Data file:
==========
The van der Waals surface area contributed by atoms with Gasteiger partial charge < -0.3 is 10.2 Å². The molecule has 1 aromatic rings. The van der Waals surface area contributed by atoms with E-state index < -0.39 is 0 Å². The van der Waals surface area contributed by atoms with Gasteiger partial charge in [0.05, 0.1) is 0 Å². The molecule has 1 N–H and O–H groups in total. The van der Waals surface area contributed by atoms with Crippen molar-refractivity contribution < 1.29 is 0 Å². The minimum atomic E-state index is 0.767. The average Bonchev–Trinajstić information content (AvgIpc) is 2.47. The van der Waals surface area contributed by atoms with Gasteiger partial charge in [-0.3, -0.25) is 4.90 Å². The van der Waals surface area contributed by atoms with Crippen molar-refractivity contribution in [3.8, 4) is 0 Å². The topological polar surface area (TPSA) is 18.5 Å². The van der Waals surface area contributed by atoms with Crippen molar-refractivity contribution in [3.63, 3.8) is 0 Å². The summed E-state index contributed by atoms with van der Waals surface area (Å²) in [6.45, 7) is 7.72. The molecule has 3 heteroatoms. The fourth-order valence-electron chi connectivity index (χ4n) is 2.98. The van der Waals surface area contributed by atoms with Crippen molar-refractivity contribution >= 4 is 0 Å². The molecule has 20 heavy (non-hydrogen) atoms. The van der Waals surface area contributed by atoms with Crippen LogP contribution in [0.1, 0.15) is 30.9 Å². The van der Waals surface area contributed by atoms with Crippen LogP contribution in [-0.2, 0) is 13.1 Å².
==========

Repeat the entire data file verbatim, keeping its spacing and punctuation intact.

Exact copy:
The van der Waals surface area contributed by atoms with Gasteiger partial charge < -0.3 is 10.2 Å². The molecule has 1 aromatic rings. The van der Waals surface area contributed by atoms with E-state index < -0.39 is 0 Å². The van der Waals surface area contributed by atoms with Gasteiger partial charge in [0.05, 0.1) is 0 Å². The molecule has 1 N–H and O–H groups in total. The van der Waals surface area contributed by atoms with Crippen molar-refractivity contribution < 1.29 is 0 Å². The minimum atomic E-state index is 0.767. The average Bonchev–Trinajstić information content (AvgIpc) is 2.47. The van der Waals surface area contributed by atoms with Gasteiger partial charge in [-0.3, -0.25) is 4.90 Å². The van der Waals surface area contributed by atoms with Crippen molar-refractivity contribution in [3.8, 4) is 0 Å². The topological polar surface area (TPSA) is 18.5 Å². The van der Waals surface area contributed by atoms with Crippen molar-refractivity contribution in [3.63, 3.8) is 0 Å². The summed E-state index contributed by atoms with van der Waals surface area (Å²) in [6.45, 7) is 7.72. The molecule has 3 heteroatoms. The fourth-order valence-electron chi connectivity index (χ4n) is 2.98. The van der Waals surface area contributed by atoms with Crippen molar-refractivity contribution >= 4 is 0 Å². The molecule has 20 heavy (non-hydrogen) atoms. The van der Waals surface area contributed by atoms with Crippen LogP contribution in [0.1, 0.15) is 30.9 Å². The van der Waals surface area contributed by atoms with Crippen LogP contribution in [-0.2, 0) is 13.1 Å².